When lockdowns hit, parenting got hard. The First Teacher Home Visiting program made it so much better.

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Max and Kristen and Leanne
United Ability has helped Kristen and her son Max find their groove. (Sharron Swain / Bham Now)

Parenting is challenging. Throw in COVID lockdowns, a working mom and a challenging two-year old, and you’re in for some chaos. At least, that was mom Kristen Brady’s experience. Luckily, a casual referral to United Ability’s First Teacher Home Visiting Program made all the difference to her and her son Max. Here’s how.

Connecting with United Ability’s First Teacher Home Visiting Program

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Leeann and Max playing at United Ability. (United Ability)

The pandemic arrived at the moment Kristen’s son Max was hitting “the terrible twos.” Unfortunately, the daycare he’d been attending since he was a baby, like so many others during spring of 2020, shut down. 

Unfortunately, trying to find a new daycare just wasn’t working. The changes in routine, caregivers and location were causing tantrums, biting and other difficult behaviors. “It got to the point where there were no good days,” she remembers.

Luckily, one of the women Kristen met at a daycare mentioned a program that might be useful. She forwarded the email for United Ability’s First Teacher Home Visiting Program on Max’s second birthday. Two years later, Kristen says that one referral made a world of difference. 

The first home visit

United Ability
Max and Leeann at United Ability. (United Ability)

When Leeann Haines first came to Kristen’s house, Kristen felt a sense of relief. Looking back, she can see that some of the things the Family Support Specialist would go over provided foreshadowing for what was to come later on with speech or ABA (applied behavior analysis) therapy. 

But, to get to the point where they could access the necessary therapies, they needed a diagnosis. If you’ve ever been down that road, you know it can be a long one.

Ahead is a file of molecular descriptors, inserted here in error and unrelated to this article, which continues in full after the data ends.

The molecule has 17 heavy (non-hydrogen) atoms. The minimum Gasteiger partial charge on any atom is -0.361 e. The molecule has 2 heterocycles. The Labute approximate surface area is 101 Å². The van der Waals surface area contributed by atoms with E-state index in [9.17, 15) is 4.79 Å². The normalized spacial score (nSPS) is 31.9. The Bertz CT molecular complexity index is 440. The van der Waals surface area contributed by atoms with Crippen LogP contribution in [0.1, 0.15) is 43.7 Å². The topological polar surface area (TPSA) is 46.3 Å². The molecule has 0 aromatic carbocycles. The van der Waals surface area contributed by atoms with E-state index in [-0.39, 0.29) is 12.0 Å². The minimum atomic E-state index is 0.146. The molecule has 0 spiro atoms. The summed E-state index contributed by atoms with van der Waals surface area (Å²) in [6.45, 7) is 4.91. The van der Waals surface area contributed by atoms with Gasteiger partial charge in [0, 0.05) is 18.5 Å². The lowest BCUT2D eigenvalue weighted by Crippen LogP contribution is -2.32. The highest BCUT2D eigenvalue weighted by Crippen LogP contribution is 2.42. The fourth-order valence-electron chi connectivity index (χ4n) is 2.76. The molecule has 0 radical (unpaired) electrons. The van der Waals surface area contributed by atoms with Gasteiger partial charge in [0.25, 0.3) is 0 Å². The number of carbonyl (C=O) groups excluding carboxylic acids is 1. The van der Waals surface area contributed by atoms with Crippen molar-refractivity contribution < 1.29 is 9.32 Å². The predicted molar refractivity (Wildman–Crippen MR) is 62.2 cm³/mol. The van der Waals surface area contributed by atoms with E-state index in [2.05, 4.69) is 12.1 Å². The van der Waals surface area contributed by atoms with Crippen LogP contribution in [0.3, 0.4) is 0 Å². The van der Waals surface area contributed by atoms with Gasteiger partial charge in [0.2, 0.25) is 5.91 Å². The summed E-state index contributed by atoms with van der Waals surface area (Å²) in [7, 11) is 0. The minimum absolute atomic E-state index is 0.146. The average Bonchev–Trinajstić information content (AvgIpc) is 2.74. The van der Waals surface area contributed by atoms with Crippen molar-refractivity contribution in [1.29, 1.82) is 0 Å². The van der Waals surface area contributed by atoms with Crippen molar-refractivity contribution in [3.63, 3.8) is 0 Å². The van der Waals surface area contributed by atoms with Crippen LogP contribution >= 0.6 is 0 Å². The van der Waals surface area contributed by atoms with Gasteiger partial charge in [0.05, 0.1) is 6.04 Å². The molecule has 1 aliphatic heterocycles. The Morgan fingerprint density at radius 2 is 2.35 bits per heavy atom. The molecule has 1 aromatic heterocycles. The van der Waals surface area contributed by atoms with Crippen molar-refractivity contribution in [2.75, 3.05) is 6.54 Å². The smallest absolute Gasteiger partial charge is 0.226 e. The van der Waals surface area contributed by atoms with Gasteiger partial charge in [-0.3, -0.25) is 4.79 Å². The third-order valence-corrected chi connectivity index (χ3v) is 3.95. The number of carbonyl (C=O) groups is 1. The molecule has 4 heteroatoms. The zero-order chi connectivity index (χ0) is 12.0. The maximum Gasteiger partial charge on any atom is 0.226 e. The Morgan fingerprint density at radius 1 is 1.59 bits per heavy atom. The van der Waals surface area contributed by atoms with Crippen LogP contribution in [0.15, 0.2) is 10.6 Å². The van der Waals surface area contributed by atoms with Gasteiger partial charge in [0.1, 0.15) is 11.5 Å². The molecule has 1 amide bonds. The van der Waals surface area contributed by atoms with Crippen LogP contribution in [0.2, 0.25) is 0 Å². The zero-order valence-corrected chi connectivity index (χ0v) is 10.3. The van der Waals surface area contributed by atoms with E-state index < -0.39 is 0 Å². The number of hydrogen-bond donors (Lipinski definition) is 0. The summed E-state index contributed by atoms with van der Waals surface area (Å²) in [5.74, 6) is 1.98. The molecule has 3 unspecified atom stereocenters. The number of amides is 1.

Leeann was able to help Kristen navigate the extensive evaluation and diagnosis process, while providing tips and support that helped the mother-son pair get through the waiting time. 

A few things she offered: 

  • Help navigating the school system
  • Knowledge of the types of resources Max could qualify for
  • Knowledge of the types of therapy he could get

“Having someone to help me figure out everything—or even just to sit down with me for an hour and say ‘let’s talk about sleep schedules, or bathtime, or how you’re doing’—was a lifesaver.”

Kristen Brady

Who the First Teacher Home Visiting Program is for

United Ability
Max and a crowd of women who love him. (Kristen Brady)

Leeann Haines, Family Support Specialist with United Ability, outlined three types of families the First Teacher Home Visiting Program is for:

  • Families with children ages birth to five (and, they sometimes start before birth)
  • Families with a child with a diagnosed disability, developmental delay or simply challenging behavior (in case you’re wondering, ADHD counts)
  • Families who may be in need of extra home support 

The program currently serves over 70 families in the Greater Birmingham Area, and sometimes they refer to other services, such as early intervention.

Max is 4 now—how he’s doing

Max and Kristen
Max out and about. (Kristen Brady)

We’re happy to report that Max is now four and doing great. His autism diagnosis qualified him for almost full-time ABA therapy, which was completely free through their local school system and insurance. He’s completed a year and is about to be discharged April 1 because he’s met all his goals.

Now, Max is ready for preschool and excited to look at day cares as well as to meet and play with other kids. 

When Kristen reflects on the difference the First Teacher Home Visiting Program made, she’s grateful for the way her Family Support Specialist helped educate her before appointments and through the complicated parts of the diagnostic process. 

A big reader, Kristen was also grateful for all the resources Leeann recommended along the way. But mostly, Kirsten appreciated how Leeann always checked in to make sure she was okay. 

Kristen is grateful for how the First Teacher Home Visiting Program helped get her through the days when “The meltdowns were constant, he wasn’t sleeping, we didn’t know what was going on and I couldn’t work.”

She’s also grateful for how much her relationship with Max has grown: “We were together every day. We just had to build a foundation for our relationship and we did it. I just had to learn a different way to parent, because I didn’t know anything about how to parent a child with autism. But having the support has been wonderful.”

Interested in learning more about the First Teacher Home Visiting Program? Contact Susan Conwell at (205) 944-3951 or email sconwell@unitedability.org

To learn more about United Ability, visit their website or follow them on Facebook, Instagram, LinkedIn or Twitter

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Sharron Swain

Writer, Interviewer + Adventurer | Telling stories to make a difference

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